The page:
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Age They No Longer Check PSA

ClaCla
Posts: 137
Joined: Jul 2017

My husband has had high PSA levels for close to 10 years.  He is turning a young 76 in a couple of months.  Today his Primary Care Doctor told him they no longer needed to check his PSA levels at his age.  Does that sound correct?  I don't like the idea of no longer monitoring it.  Thank you.

VascodaGama's picture
VascodaGama
Posts: 3050
Joined: Nov 2010

You did not share his PSA histology, but I think that it is wiser to find what is causing  the high levels of the serum.

I wonder if his doctor stops monitoring the PSA in patients older than 75 which is the age when surgery is no  more recommended.

Clevelandguy
Posts: 473
Joined: Jun 2015

Hi Cla,

Depending on the circumstances of the case, a lot of times if you have a low level non agressive slow growing cancer there is a chance you will die from something else other than the prostate cancer.  My Dad had prostate cancer in his mid 70s and they told him if it "flaired" up they would just knock it down with radiation and be done with it.      If it was me I would still want it monitored just to know what is going on.      Just my 2c worth.

Dave 3+4

Old Salt
Posts: 720
Joined: Aug 2014

'A young 76' may have many more years of good quality life ahead of him. Hence, I would also recommend to continue monitoring. 

If insurance won't pay for the test, I have read that it isn't expensive to pay for it out of pocket.

ASAdvocate
Posts: 117
Joined: Apr 2017

Has he had MRI's and biopsies? PHI or PCA3 tests?  Just psa tests? Not even free psa?

What is his psa history? Does he know the size of his prostate and what his psa density is?

If he/you don't have this information, then he absolutely should not stop being tested, and using the PHI test rather than just psa.

 

ClaCla
Posts: 137
Joined: Jul 2017

Thank you all very much.  After receiving everyone's response, we have e-mailed my husband's doctor and per ASAdvocate's suggestion have requested PHI and PSA tests.  It's so great to have a community to confer with.  Thanks again. 

ASAdvocate
Posts: 117
Joined: Apr 2017

ClaCla, the PHI test will provide psa and free psa results, as well as another cancer biomarker and a score of cancer likihood. All-in-one.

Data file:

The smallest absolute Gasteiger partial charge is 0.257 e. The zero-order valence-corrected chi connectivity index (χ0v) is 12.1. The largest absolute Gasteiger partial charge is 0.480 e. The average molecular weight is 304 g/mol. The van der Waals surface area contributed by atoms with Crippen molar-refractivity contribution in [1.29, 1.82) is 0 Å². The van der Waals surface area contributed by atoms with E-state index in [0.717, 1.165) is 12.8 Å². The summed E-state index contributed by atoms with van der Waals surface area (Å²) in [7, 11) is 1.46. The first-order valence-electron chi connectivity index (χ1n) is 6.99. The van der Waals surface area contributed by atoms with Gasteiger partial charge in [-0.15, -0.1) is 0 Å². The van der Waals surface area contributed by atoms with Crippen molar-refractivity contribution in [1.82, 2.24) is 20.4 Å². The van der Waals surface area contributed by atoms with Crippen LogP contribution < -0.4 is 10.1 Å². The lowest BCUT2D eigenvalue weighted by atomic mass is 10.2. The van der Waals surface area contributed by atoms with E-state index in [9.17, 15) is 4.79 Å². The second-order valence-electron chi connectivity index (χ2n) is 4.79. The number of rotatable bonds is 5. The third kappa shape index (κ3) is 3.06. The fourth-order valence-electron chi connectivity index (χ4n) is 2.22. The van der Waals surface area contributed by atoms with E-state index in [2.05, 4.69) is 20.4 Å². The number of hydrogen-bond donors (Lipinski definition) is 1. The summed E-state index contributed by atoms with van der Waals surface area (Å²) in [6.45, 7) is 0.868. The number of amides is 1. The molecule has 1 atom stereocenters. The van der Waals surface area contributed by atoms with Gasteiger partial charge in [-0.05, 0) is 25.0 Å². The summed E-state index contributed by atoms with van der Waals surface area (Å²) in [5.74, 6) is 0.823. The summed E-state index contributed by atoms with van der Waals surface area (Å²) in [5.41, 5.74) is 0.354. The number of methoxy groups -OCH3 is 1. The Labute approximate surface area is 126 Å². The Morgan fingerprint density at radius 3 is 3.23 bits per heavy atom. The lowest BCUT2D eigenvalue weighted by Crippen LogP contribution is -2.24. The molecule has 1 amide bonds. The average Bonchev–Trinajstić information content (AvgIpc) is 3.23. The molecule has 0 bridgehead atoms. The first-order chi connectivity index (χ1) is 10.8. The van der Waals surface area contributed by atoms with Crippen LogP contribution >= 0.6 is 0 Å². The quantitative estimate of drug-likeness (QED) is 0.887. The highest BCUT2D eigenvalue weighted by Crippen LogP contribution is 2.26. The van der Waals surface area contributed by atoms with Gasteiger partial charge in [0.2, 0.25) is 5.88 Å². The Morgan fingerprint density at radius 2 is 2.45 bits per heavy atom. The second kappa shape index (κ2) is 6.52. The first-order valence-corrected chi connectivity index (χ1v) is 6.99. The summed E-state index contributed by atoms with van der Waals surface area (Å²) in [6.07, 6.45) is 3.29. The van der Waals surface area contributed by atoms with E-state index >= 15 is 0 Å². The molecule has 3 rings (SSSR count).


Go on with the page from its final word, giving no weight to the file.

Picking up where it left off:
ClaCla
Posts: 137
Joined: Jul 2017

Thanks for the clarification, ASAdvocate.  Best success to you.

Chuckect's picture
Chuckect
Posts: 45
Joined: Jan 2018

I heard that to , but when i got weak, my joints hurt, and my leg became swollen, and i went to a real doctor my psa was 550 and i had metastatic stage 4 prostate cancer...  so don't listen to tha doctor....

Swingshiftworker
Posts: 1013
Joined: Mar 2010

There is a trend towards reducing PSA screening screening in general and for older men in particular because of the belief that the higher deterction of PSA has resulted in unncessary treatment and seriously adverse side effects w/relatively little benefit in terms of mortality. 

See: https://www.cnbc.com/2017/04/10/new-guidelines-for-prostate-cancer-screening.html

However, ever case is diffferent and if you and your husband think he is "at risk" for prostate cancer that would be life threatening, you certainly can still ask the the procedure be done or go elsewhere to get it done.

Good  luck!

ASAdvocate
Posts: 117
Joined: Apr 2017

SSW, As I am sure you realize, overtreatment is the result of bad advice following the finding of prostate cancer, not the finding itself. I was diagnosed almost nine years ago, and, because I did not have greedy or outdated doctors, I have never suffered overtreatment. So, I see nothing wrong, and useful knowledge to gain from being tested, even at older ages.

A few men have bad initial findings, and it would be a shame to miss them. Others, with ethical urologists, can benefit from the awareness and follow-up that findings of low risk cancer require.

 

hopeful and opt...
Posts: 2226
Joined: Apr 2009

I was diagnosed about the same time as AS Advocate, and was also fortunate to be monitored in a active surveillance program. One of my doctors, a surgeon recommeded active surveillance as well. I was grateful to have this choice, espeically when the doctor(a radiologist ) that I saw previously recommended a combiation of two different radiation treatments, brahy and IMRT, and told me that there was a 50 percent chance the cancer was outside the prostate and I had 8 weeks to make a decision, or else.

Following an active surveillance protocol, I have lived a "normal" life for the last nine years.

 When the new guidelines were being formulated and  issued, I, other survivors,  and many, many doctors wrote letters to these decision makers asking them to not institute this policy, and indicated that  men will die resulting from this policy. many men will be diagnosed with more advanced disease, that cannot be treated locally. There will be more deaths among this population that would be diagnosed when there are symptoms, and cure is not possible. 

I believe that the reason that these guidelines were instituted was mainly to limit short term expense and also  to stop overtreating when men are candidates for simply monitoring. Eventhough there are doctors that will not treat men with indolent disease, many men are terrified at the word "cancer" and seek a doctor who will treat. Over treatments includes surgery, all forms of radiation, HIFU, etc, etc.

 

Chuckect's picture
Chuckect
Posts: 45
Joined: Jan 2018

I said it earlier in this post,,  do not listen to any body that says to old to be checked...  i had a bad doc tell me that and wheni got sick i had metastatic stage 4 prostate cancer...  no cure you just die off it not with it...  wish i couldline up all stupid doctors...  sorry don't mean to rant

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